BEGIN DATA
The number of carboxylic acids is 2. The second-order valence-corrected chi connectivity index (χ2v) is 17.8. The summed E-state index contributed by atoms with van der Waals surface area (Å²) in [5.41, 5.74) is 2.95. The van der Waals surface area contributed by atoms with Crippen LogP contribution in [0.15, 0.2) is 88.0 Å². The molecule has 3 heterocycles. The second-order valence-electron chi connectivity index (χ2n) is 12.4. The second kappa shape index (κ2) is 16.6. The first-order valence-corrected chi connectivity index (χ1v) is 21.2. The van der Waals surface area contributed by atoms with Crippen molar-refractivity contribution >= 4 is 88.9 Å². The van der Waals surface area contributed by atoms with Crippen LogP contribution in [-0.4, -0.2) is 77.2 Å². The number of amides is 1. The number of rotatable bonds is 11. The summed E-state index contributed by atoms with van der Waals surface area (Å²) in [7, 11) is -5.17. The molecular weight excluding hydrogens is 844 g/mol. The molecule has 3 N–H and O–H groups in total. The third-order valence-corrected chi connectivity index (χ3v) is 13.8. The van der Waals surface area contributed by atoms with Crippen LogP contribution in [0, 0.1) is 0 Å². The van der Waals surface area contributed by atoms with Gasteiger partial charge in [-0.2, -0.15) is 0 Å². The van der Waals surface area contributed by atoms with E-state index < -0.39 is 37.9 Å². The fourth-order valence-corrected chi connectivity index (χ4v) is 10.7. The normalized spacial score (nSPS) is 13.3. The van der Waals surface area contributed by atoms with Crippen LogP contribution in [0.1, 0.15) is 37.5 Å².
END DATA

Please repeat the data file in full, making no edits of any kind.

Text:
The number of carboxylic acids is 2. The second-order valence-corrected chi connectivity index (χ2v) is 17.8. The summed E-state index contributed by atoms with van der Waals surface area (Å²) in [5.41, 5.74) is 2.95. The van der Waals surface area contributed by atoms with Crippen LogP contribution in [0.15, 0.2) is 88.0 Å². The molecule has 3 heterocycles. The second-order valence-electron chi connectivity index (χ2n) is 12.4. The second kappa shape index (κ2) is 16.6. The first-order valence-corrected chi connectivity index (χ1v) is 21.2. The van der Waals surface area contributed by atoms with Crippen molar-refractivity contribution >= 4 is 88.9 Å². The van der Waals surface area contributed by atoms with Crippen LogP contribution in [-0.4, -0.2) is 77.2 Å². The number of amides is 1. The number of rotatable bonds is 11. The summed E-state index contributed by atoms with van der Waals surface area (Å²) in [7, 11) is -5.17. The molecular weight excluding hydrogens is 844 g/mol. The molecule has 3 N–H and O–H groups in total. The third-order valence-corrected chi connectivity index (χ3v) is 13.8. The van der Waals surface area contributed by atoms with Crippen LogP contribution in [0, 0.1) is 0 Å². The van der Waals surface area contributed by atoms with Gasteiger partial charge in [-0.2, -0.15) is 0 Å². The van der Waals surface area contributed by atoms with E-state index < -0.39 is 37.9 Å². The fourth-order valence-corrected chi connectivity index (χ4v) is 10.7. The normalized spacial score (nSPS) is 13.3. The van der Waals surface area contributed by atoms with Crippen LogP contribution in [0.1, 0.15) is 37.5 Å².